Frequency and predictability of builds for Windows Insiders
March 9, 2015Gabe Aul said:.....
Why it is a challenge to just tell a date for the next build
It is counter-intuitive, but doing this actually makes builds get published more slowly and have less fresh content than by leaving the date open ended. Why?
- If we announce a date, we’ll want to have a very high confidence of hitting it. It’s frustrating for you to hear a date and be let down if we miss it, and it’s frustrating and distracting for us too. Not only that, but it slows down our engineering since many of the same people who are scrambling after a missed date would otherwise have been making more forward progress on the product.
- Because we’d want that very high confidence we’d pick a date that was further out than if we were living on the edge. We’d give ourselves some time to deal with bugs and re-spin builds if we needed to.
- If we have a great build in hand, as often happens, leading up to the date we would hold on that build rather than ship it. We call this putting the build in ‘escrow’. Why not just ship it early? Well, some people get upset about the surprise, but also it sets expectations that sometimes we really mean a date and sometimes we don’t. We want people to know that when we say a date they can count on that date.
- In the worst case, if we’re chasing down a tough bug and run out of time, we may miss the date. This is of course way worse than being early. We’d have let down people who were counting on us to deliver on the date we said we would.
Let’s play that out hypothetically for the next build coming out. Today is 3/9 and we want to ensure we get a build out in March. If we communicated a target date, to be sure we could meet our commitment we’d likely pick a date like 3/26. It gives us time to stabilize and it’s on a Thursday (we usually like to avoid Mondays and Fridays.) Between now and then we’d still be getting new feature payloads, but we’d fork to a stabilization branch somewhere around 3/17 or so and only take selective changes. It’s easier to stabilize without a lot of additional new code, so we’d cherry pick key fixes. On 3/23 we’d have a candidate build, and we’d flight that out broadly within MS to make sure we could find any gotchas and meet our date with confidence. Hey, that doesn’t sound too bad does it? Except in the ‘worst case scenario’ where we miss the date and people are let down, it means a predictable date about once per month with kind of up to date code.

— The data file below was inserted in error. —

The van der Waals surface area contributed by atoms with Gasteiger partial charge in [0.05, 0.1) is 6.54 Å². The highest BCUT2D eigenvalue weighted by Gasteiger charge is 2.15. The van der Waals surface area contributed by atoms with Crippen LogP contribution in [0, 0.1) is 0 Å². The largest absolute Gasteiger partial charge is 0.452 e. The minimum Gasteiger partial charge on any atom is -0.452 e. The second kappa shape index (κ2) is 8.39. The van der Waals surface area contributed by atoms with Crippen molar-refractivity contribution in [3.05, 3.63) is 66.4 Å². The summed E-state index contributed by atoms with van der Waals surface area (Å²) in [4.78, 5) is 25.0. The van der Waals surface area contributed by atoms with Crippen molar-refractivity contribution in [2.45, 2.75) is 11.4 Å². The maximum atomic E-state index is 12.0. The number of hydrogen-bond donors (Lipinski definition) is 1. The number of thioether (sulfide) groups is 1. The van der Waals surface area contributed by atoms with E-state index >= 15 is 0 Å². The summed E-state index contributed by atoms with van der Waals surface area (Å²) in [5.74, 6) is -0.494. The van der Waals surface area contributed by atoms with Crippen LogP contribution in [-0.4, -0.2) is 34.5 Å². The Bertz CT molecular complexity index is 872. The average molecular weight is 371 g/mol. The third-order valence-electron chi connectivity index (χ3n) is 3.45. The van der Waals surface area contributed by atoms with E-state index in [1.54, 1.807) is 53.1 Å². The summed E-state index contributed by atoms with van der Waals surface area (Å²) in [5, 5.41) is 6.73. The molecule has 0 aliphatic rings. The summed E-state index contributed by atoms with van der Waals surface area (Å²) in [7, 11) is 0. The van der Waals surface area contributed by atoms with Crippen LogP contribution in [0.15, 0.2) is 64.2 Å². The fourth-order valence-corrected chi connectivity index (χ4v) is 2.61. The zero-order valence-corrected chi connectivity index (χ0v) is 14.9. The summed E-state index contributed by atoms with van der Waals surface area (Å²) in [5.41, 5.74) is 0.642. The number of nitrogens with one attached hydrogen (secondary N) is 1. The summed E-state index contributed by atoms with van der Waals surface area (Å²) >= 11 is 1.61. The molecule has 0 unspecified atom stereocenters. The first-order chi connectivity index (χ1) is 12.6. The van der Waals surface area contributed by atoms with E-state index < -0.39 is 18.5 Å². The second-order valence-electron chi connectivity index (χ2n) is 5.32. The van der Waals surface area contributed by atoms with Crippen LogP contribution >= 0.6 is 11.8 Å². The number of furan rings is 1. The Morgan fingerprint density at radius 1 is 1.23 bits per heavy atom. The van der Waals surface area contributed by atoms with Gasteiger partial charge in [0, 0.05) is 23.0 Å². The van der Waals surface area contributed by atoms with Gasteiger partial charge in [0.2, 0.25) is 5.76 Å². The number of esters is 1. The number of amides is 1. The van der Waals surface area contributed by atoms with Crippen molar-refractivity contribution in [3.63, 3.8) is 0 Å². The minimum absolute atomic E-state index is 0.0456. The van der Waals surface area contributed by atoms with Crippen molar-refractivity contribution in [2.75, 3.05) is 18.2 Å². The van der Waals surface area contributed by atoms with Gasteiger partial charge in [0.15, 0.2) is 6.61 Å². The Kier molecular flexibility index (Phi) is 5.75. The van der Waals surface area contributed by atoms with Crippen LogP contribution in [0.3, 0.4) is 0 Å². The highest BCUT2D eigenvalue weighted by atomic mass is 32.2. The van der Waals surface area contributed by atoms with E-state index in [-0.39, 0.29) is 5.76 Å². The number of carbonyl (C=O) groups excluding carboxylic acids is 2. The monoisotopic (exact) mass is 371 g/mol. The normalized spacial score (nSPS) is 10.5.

But now let’s talk about how we’re really trying to approach it. Today is 3/9 and we’ve not set a date for the next build. I have a build in hand that we produced on Friday. It was validated by our test automation, and will go out through our internal rings and get installed and used by thousands of people at Microsoft. It is the freshest code with all newest features and fixes. If it passes all of our evaluation criteria it could be in your hands late this week or early next week. That means that we could feasibly get multiple builds out in March rather than just one, and they’d have more up to date code than if we did it the other way. Yes, I know, that is pretty big talk considering it has been more than 40 days since our last build; and here I am talking about multiple builds per month. I’m sharing our aspirations and what we’re building towards, and we want to be working in that new way vs. the way we used to do it. Not having the constraint of a fixed public date for each build helps us get there faster. Here’s a real example though: We had a debate internally about whether we should announce a date for 9926 – the build we shipped the day after our 1/21 Windows 10 event. The choices we had:
- Set 1/23 as the announced date, knowing it would have been a build produced weeks before without many of the features we demoed.
- Set 2/15 as the announced date, giving ourselves the flexibility to have a good build in escrow.
- Don’t announce a date, use the ring promotion process, and go when ready.
We went with option 3 and it paid off. We got a much fresher build out, with more features and fixes, and we were able to ship on 1/23 as we’d aspired.